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Heart regeneration

Abstract

Heart failure plagues industrialized nations, killing more people than any other disease. It usually results from a deficiency of specialized cardiac muscle cells known as cardiomyocytes, and a robust therapy to regenerate lost myocardium could help millions of patients every year. Heart regeneration is well documented in amphibia and fish and in developing mammals. After birth, however, human heart regeneration becomes limited to very slow cardiomyocyte replacement. Several experimental strategies to remuscularize the injured heart using adult stem cells and pluripotent stem cells, cellular reprogramming and tissue engineering are in progress. Although many challenges remain, these interventions may eventually lead to better approaches to treat or prevent heart failure.

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Figure 1: Cardiovascular lineages during embryonic development and ESC differentiation.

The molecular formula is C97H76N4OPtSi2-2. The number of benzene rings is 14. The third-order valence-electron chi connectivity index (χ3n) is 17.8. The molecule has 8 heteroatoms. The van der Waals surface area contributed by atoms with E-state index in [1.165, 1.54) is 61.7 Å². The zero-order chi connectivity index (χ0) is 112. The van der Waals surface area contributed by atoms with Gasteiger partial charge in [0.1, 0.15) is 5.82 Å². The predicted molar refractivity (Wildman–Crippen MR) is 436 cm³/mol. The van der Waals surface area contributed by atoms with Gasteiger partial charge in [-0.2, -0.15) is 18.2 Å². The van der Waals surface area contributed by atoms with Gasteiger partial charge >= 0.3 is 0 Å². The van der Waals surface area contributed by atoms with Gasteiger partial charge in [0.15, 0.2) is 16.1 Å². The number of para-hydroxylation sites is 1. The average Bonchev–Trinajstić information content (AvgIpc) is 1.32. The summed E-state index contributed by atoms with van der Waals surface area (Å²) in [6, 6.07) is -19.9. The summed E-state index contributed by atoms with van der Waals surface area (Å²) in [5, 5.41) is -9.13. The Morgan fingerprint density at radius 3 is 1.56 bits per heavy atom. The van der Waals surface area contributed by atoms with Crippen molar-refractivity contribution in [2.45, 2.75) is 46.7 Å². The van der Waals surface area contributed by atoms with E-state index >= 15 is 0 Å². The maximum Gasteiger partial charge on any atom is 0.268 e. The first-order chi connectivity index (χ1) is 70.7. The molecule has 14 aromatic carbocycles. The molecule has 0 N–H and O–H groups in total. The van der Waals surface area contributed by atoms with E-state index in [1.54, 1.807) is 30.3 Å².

Figure 2: Guided differentiation and phenotype of cardiomyocytes from pluripotent stem cells.
Figure 3: Grafts of human ESC-derived cardiomyocytes in the cryoinjured guinea-pig heart.

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Acknowledgements

We thank our many colleagues whose useful discussions and work contributed to the material presented here. This work was supported by grants from the US National Institutes of Health.

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Correspondence to Charles E. Murry.

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C.E.M. has a sponsored research agreement with Surmodics; M.A.L. had a sponsored research agreement with Geron that expired on 28 February 2011.

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Laflamme, M., Murry, C. Heart regeneration. Nature 473, 326–335 (2011). https://doi.org/10.1038/nature10147

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